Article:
rape and the church

“The person offended is not excused from the responsibility to reconcile; yet neither is anyone else who knows about it.”

– John Howard Yoder

We were meant to talk about the ideas we encountered in John Howard Yoder’s Body Politics. Instead, we started talking about Yoder’s life. One student brought up that he has sexually abused women and, as far as it is known, has not apologized, has not made amends, has not done any of the reparation and community-reconciling actions that he advocates in his work. The professor who assigned the reading asked us if we thought it was right that we still read his work in light of what he has done. I spoke: yes, read it…but also discuss his misconduct and how it might be evident in his theologies.

Rather than discussing the influence his abuse of power has on his theology, though, I felt as though the discussion leaders kept the focus on absolving Yoder. First was a speech (given by a feminist man who is aware of the ways that men with power have hurt his formation) about how we can’t expect anyone to be perfect. Can we make space for failure?

Yes, I assert. People who never visibly fail are often proponents of prosperity gospels, and that is not good news at all. Fail! Fail again! Fail better! But admit, apologize, repent, repair. Yoder has not only refused to publicly apologize, but as only “vaguely acknowledged misconduct.”

The professor (a woman and feminist) began speaking of shame, and how painful it can be to have shame exposed—with emphasis on Yoder’s shame, how hard it would be for him to have his shame exposed.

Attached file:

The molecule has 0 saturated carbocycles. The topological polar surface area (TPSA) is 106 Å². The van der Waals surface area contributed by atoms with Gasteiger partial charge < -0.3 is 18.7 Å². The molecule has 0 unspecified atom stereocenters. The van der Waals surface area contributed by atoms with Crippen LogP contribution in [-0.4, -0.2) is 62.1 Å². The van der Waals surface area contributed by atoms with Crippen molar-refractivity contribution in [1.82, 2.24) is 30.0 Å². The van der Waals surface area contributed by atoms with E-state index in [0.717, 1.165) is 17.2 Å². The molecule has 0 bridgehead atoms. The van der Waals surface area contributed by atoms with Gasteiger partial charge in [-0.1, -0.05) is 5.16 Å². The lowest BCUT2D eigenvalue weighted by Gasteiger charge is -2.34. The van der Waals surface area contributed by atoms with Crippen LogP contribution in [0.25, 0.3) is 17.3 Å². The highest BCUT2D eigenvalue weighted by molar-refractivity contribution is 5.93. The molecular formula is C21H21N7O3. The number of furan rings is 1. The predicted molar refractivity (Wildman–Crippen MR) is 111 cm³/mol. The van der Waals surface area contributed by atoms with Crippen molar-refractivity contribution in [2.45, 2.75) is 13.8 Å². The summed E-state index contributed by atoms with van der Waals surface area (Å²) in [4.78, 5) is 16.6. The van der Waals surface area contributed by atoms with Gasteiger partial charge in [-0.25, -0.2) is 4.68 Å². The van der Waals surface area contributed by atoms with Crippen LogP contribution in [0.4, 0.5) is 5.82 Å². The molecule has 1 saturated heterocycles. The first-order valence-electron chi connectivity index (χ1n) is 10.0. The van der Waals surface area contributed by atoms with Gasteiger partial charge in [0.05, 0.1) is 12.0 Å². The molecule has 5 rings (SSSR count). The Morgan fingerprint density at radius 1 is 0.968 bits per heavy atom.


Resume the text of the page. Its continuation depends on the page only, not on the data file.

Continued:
Forget, for a moment, that part of the church’s job is to expose and heal shame. We’ll come back to that on another day. Let’s talk about a society in which a woman is raped and socially humiliated, and all the national news media want to highlight is her drunkenness and that the boys were promising students with promising football careers.

This is the same story.

Image from Bitch Media

Image from Bitch Media

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4 thoughts on “rape and the church

  1. I am not a huge Yoder fan and I do think you are right about the way we should discuss his theology but he did submit to church discipline (what Mennonites call it) and was reinstated to his church after that process of repentance. What did that process actually look like? I don’t know but the student who suggested he didn’t do anything might not know that there was a process.

  2. Right, he went through a process — and was largely let off the hook (from what I understand). It’s not just him who failed, it was the entire system. And as someone who has called the system to be better at reconciliation (throughout “Body Politics”), he shouldn’t have settled because it was easy for him to not have to do more just because it wasn’t demanded of him.

    • Ok so the process was discussed but it was just not through enough. The limited research i have done has focused more the nature of accusations than on the actual process. If someone has information on what the process actually looked like I’d be interested in seeing it. It would not be a surprise to me that he was left off the hook.

  3. Barbra Graber says:

    Thank you for this essay. It is the reason I decided to write what I did. And I hope you’ll continue to let AMBS know how you feel about the way the full truth was never owned.

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